Such is the magnitude of the failure of the World Bank's Structural Adjustment Policies in Africa that testimony of their failure is coming from a most improbable source - the Bank itself.
THE growing failures of World Bank programmes and policies in Africa are beginning to take their toll on the Bank. Critical reports and public statements which once emanated only from critics outside of the institution are now coming directly from it. A series of events in the past year have highlighted the growing confusion and demoralisation among the Bank's Africa staff.
World Bank Vice President for Africa, Edward 'Kim' Jaycox, made an extraordinary off-the-record commodity prices. speech to the African-American Institute' s annual conference in Washington in May ]993. In his remarks, some of which were reported the next day in the Washington Post Jaycox reflected on the failures of Bank policies and programmes in Africa. Lamenting the imposition of Northern technical assistance, Jaycox called it a 'systematical destructive force that is undermining the development of capacity in Africa' Referring to the imposition of adjustment programmes in Africa, he was even more to the point: 'We are now insisting that the governments generate their own economic reform plans. We'll help, we'll critique, we'll eventually negotiate and we'll support financially those things which seem to be reasonably making sense, but we're not going to write these plans... We're not going to do this anymore.' With the overwhelming reaction from the press and the African diplomatic corps, Jaycox and the Bank moved quickly to dispel any doubts that it was going to allow African countries to jump off the adjustment bandwagon. Jaycox even went so tar as to berate journalists for their supposed anti-adjustment bias and bemoaned the lack of coverage of the Bank's adjustment 'success stories' . The inconsistencies, however, remained unexplained.
The inconsistencies are not new. In 1992 Bank staff leaked a draft review of Bank operations in Africa entitled Why structural adjustment has not succeeded in Sub-Saharan Africa. Contradicting claims made in the Bank's Third Report On Adjustment Lending the authors of the report concluded that World Bank adjustment lending in Africa has not significantly affected economic growth or inflation and has contributed to a significant drop in investment. The report added that 'the peculiar structural characteristics of African economies may requite altering the standard Bank reform programmes ill fundamental ways.' Although the Bank subsequently released the report under the bland title World Bank Adjustment Lending and Ecological performance in Sub-Saharan Africa in the 1980s. A comparison with other low countries, the damage had already been done.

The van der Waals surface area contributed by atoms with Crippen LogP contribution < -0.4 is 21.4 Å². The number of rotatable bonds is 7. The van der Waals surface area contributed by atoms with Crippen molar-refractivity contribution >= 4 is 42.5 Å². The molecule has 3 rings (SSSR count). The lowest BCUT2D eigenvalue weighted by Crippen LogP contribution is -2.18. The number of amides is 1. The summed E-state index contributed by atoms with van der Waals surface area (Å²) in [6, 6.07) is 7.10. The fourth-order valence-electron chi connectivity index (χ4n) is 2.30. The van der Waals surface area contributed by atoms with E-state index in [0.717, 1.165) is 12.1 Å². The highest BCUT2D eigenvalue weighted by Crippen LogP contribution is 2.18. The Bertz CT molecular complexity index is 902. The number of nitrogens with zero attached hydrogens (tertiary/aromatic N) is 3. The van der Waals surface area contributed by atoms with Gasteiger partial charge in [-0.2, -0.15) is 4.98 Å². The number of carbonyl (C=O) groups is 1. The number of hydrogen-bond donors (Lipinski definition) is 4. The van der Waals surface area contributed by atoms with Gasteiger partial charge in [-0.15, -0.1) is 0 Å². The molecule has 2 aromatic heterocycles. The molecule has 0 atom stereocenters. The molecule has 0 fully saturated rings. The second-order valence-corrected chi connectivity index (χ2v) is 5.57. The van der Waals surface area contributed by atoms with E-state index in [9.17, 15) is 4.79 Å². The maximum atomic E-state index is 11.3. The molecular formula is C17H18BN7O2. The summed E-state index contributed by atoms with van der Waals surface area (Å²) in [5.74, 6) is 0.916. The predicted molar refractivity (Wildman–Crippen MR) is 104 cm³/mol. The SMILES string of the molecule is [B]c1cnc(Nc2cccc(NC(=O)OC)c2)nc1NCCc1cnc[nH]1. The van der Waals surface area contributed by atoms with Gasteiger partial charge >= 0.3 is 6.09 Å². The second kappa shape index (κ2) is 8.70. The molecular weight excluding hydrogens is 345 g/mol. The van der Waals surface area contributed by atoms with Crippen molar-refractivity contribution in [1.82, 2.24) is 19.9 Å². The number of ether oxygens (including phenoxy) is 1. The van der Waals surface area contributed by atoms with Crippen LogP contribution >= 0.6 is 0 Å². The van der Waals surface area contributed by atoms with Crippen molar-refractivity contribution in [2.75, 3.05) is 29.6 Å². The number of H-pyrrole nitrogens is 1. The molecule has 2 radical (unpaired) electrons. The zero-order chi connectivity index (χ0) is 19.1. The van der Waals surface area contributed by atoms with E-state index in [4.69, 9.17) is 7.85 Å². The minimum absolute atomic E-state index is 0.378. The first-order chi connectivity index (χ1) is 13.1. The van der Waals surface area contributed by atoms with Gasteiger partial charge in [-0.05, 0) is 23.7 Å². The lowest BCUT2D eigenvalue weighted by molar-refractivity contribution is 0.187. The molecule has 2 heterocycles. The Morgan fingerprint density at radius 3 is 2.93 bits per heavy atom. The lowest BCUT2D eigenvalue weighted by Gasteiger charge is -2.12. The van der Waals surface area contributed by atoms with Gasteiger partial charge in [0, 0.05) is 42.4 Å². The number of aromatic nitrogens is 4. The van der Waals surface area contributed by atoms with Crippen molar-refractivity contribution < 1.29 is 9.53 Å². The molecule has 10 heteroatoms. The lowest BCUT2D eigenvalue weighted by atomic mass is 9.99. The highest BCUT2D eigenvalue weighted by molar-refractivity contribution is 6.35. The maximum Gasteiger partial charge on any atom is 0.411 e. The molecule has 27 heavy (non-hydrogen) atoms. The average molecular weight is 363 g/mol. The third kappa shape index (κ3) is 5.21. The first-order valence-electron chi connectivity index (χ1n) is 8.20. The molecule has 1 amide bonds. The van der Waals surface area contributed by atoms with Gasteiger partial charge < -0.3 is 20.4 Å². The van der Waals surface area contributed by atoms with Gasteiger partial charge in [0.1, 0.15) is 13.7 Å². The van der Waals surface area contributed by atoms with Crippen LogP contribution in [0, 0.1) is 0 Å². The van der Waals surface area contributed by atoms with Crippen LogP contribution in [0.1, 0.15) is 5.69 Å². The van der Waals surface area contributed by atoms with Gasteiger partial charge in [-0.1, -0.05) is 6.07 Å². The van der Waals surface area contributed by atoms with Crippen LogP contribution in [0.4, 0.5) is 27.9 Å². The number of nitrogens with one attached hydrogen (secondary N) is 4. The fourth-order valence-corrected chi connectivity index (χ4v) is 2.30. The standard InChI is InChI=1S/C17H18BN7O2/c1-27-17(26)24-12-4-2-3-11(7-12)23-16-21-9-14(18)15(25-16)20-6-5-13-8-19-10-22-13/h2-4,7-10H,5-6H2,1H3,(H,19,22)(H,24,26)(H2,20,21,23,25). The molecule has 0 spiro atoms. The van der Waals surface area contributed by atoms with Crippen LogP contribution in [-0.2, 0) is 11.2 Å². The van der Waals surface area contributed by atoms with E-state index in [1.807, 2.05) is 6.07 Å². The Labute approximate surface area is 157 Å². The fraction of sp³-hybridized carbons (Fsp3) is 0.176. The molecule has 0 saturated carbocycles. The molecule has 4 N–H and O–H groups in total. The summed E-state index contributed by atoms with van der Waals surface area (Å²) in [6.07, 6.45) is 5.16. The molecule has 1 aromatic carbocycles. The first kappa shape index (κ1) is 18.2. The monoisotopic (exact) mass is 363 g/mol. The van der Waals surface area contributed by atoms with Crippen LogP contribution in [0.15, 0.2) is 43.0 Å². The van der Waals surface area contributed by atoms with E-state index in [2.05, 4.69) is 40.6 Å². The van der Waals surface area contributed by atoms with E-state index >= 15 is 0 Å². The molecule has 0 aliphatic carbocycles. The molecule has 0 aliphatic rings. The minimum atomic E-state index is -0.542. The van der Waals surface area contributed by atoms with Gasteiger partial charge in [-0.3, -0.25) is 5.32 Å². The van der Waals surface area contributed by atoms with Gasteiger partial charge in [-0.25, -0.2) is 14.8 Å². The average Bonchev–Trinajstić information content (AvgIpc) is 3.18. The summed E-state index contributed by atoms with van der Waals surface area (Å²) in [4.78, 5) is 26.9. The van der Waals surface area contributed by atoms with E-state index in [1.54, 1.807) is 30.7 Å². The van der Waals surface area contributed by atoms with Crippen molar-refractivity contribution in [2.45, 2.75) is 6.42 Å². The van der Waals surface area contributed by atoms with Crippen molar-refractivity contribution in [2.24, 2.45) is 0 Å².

The African press, including business journals. have been quick to pickup on these latest signs of confusion and defensiveness. With African government effectively silenced by their need to maintain the flow of money, Jaycox's remarks, and the internal Bank reports have left greater credibility to the NGos who remain the most vocal critics of adjustment policies in Africa. Oxfam UK issued a scathing critique of the IMF and World Bank's adjustment policies in Africa. The report was well received by the British and African press, but received almost no coverage in the United States. Oxfam condemned the 'fundamental failure' of adjustment programmes (241 were implemented in some 36 African countries during the 1980s) to either 'create a platform of sustained economic recovery, or to enable the poor to benefit from market reforms' Oxfam also questioned the implications of SAPs on democracy in Africa, asking whether the existence of democratic systems on the continent is 'compatible with the de facto transfer of economic policy sovereignty to Washington-based institutions, which are manifestly not accountable to the communities which their policies affect' .
The Oxfam report echoed previous charges made by UNICEF that SAPs were partly responsible for declining world commodity prices by 'encouraging countries producing a narrow range of commodities to expand production simultaneously, for already saturated markets characterised by relatively fixed levels of demand'. UNICEF recently refuted the Bank's claims that the poor performance of adjustment programmes was due to a lack of full compliance, citing the Bank's own evaluations which found that 75% of all programme conditions had been 'fully or substantially' implemented in Africa during the 1980s. With pressure mounting both inside and outside the Bank it is unclear how much longer the institution can maintain the charade that adjustment is doing anything more than further impoverishing an already impoverished continent.
Source: Third World Resurgence No 42/43, 1994, p.32.